Occupy's next steps

Staging a national event in Washington, D.C. could cement the movement's place in history

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EDITORIAL In less than three months, the Occupy movement has changed the national political debate — and possibly the course of U.S. history. A small group of protesters, derided in the mainstream media, grew to a massive outpouring of anger at economic inequality — and it's no coincidence that politicians at all levels have begun to respond. At least five different measures aimed at raising taxes on the rich are in the works in California. In Kansas Dec. Read more »

The problem with the tax initiative

Governor Brown's tax plan doesn't do justice to California's voters

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EDITORIAL The Occupy movement — despite police abuse, official hostility and dismissive media — is changing the mainstream of discussion in American politics. For the first time in years, it's actually possible to talk about raising taxes on the very wealthy. All the polls show strong, and growing, public sentiment in favor of economic equality. It's a great opportunity to reform California's tax system — but Gov. Jerry Brown seems unwilling to take advantage of what could be the most important moment in his political career.Read more »

The problem of the UC police

Poor supervision, poor training and limited civilian oversight

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EDITORIAL Twenty years from now, when people look back on the Occupy movement, one of the indelible images will be the video of the University of California police officer casually dousing a group of peaceful, seated students in Davis with pepper spray. It's a video that's been seen millions of times around the world. It reflects a serious problem not just with one officer but with the way officials at all levels have responded to the protests — and with the way institutional police forces operate in this state.Read more »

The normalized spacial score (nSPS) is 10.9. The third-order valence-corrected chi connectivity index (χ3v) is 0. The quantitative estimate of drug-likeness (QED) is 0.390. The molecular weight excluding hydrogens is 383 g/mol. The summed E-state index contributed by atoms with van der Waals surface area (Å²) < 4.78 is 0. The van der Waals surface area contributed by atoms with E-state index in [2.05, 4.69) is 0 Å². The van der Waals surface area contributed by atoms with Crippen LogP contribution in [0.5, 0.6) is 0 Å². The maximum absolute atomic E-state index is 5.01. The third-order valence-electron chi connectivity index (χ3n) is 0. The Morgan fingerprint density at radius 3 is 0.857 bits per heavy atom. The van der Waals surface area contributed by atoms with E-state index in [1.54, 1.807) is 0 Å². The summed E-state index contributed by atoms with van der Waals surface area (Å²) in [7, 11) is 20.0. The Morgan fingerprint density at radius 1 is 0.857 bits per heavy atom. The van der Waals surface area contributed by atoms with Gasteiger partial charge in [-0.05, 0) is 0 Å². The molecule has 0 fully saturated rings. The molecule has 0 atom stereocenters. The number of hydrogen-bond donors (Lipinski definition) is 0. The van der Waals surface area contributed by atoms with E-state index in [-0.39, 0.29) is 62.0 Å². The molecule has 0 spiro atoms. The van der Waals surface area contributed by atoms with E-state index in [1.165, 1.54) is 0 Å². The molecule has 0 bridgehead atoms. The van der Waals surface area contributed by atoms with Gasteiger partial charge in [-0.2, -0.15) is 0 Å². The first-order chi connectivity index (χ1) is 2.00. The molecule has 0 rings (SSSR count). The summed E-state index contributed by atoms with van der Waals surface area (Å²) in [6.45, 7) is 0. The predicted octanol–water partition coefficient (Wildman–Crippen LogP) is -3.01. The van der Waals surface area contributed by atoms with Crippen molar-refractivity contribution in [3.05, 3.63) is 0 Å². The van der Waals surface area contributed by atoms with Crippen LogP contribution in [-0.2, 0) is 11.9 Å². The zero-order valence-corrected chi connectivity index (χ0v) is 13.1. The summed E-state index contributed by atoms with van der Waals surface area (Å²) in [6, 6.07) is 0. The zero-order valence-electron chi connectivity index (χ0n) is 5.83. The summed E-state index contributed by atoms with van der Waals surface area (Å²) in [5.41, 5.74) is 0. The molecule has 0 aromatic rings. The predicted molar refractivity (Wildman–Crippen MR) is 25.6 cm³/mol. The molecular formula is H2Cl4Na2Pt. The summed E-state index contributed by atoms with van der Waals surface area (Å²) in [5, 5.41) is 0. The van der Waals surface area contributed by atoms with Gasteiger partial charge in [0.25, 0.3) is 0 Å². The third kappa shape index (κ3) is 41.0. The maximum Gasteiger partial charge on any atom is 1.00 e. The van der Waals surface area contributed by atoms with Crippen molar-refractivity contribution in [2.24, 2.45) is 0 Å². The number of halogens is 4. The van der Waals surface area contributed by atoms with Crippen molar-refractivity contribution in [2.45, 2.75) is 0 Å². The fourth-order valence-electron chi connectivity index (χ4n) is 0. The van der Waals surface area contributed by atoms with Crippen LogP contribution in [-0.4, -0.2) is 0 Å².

The one percent on the waterfront

The 8 Washington plan would build apartments for the $450,000 salary set

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EDITORIAL While Mayor Ed Lee struggles with the OccupySF encampment, another, very different group has its eyes on the city's waterfront. On the edges of the ground where protesters are talking about the one percent of Americans that control the vast majority of the nation's wealth, two major development projects aimed entirely at that very wealthy sliver are starting to move forward.Read more »

Ed Lee's challenges

Five steps the recently re-elected mayor could take to honor the office

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EDITORIAL Mayor Ed Lee has always talked about bringing the city together, about avoiding division and harsh conflict. And how that he's won a four-year term, he's going to have to address a wide range of city problems that in the past haven't responded well to consensus and compromise.Read more »